[ExI] Restructuring executive compensation

BillK pharos at gmail.com
Sun May 31 07:59:09 UTC 2009

On 5/31/09, Max More wrote:
>  Is it really so proven? I must have missed that proof. However, I suspect
> you are using "rules" to refer solely to centralized government
> intervention. I am not limiting the term that way, as should be obvious from
> the blog post of mine I previously mentioned.
>  Even if what you say were true, taken literally it would prove very little.
> We will only be at "this point in history" for a moment. Then we move on to
> the next moment. As we move from one moment to the next, we learn. At least,
> we have the opportunity to learn, though obviously we often fail to do so.
> We're still only beginning to understand complex systems. Why be so
> pessimistic that we will never be able to tweak them on any level for the
> better?
>  Let me get this straight. Are you say that no changes to rules (private or
> public) will make any difference at all? Are you really agreeing with BillK
> that "Better rules are meaningless." (BTW, that comment baffles me given
> what seems to be his favorable view of government intervention.) I didn't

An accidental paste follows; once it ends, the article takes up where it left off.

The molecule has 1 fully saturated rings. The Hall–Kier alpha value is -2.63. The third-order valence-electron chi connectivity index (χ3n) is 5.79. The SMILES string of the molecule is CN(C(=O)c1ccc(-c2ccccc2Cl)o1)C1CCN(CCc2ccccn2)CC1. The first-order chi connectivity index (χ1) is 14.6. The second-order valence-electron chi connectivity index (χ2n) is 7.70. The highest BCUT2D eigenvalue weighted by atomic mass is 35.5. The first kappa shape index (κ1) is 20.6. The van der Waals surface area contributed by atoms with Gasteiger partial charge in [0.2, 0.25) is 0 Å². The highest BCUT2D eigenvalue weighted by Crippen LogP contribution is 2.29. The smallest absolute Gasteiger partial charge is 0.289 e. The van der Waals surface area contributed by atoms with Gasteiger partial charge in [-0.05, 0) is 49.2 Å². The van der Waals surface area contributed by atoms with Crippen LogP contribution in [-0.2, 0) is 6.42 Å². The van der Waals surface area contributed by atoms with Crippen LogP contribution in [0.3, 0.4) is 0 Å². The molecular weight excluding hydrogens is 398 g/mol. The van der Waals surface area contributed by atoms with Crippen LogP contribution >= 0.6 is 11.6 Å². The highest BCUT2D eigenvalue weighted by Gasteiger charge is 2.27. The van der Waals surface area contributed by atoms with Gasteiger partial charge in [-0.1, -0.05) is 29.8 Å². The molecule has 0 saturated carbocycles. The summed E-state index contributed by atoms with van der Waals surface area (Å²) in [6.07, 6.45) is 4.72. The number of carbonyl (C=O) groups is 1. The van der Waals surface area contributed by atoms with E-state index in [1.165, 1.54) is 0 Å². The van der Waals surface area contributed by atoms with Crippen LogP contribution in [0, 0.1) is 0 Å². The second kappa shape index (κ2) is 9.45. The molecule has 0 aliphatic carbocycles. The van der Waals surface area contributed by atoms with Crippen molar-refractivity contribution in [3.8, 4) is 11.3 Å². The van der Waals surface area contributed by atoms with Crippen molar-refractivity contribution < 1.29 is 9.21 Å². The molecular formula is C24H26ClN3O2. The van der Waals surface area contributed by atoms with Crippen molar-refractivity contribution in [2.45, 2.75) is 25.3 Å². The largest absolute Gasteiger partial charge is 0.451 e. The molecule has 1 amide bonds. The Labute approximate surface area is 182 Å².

> say that the economic cycle could be entirely prevented, only that it might
> be somewhat alleviated and some of its causes and effects moderated.

The heart of the problem is 'too big to fail'.

This means that the rule of law no longer applies if an organization
gets big enough and powerful enough. The staff and directors cannot be
charged with fraud. They cannot be sacked. The organization must be
given billions of government money to ensure bankrupt organizations
continue trading. Accounts can be falsified with no comeback.
'Problem' liabilities are allowed to be 'off-balance-sheet' or just
given fictitious valuations. Huge salaries and bonuses continue as
Really, just do whatever you like.

Until this failure is corrected, 'rules' and even laws just get pushed aside.


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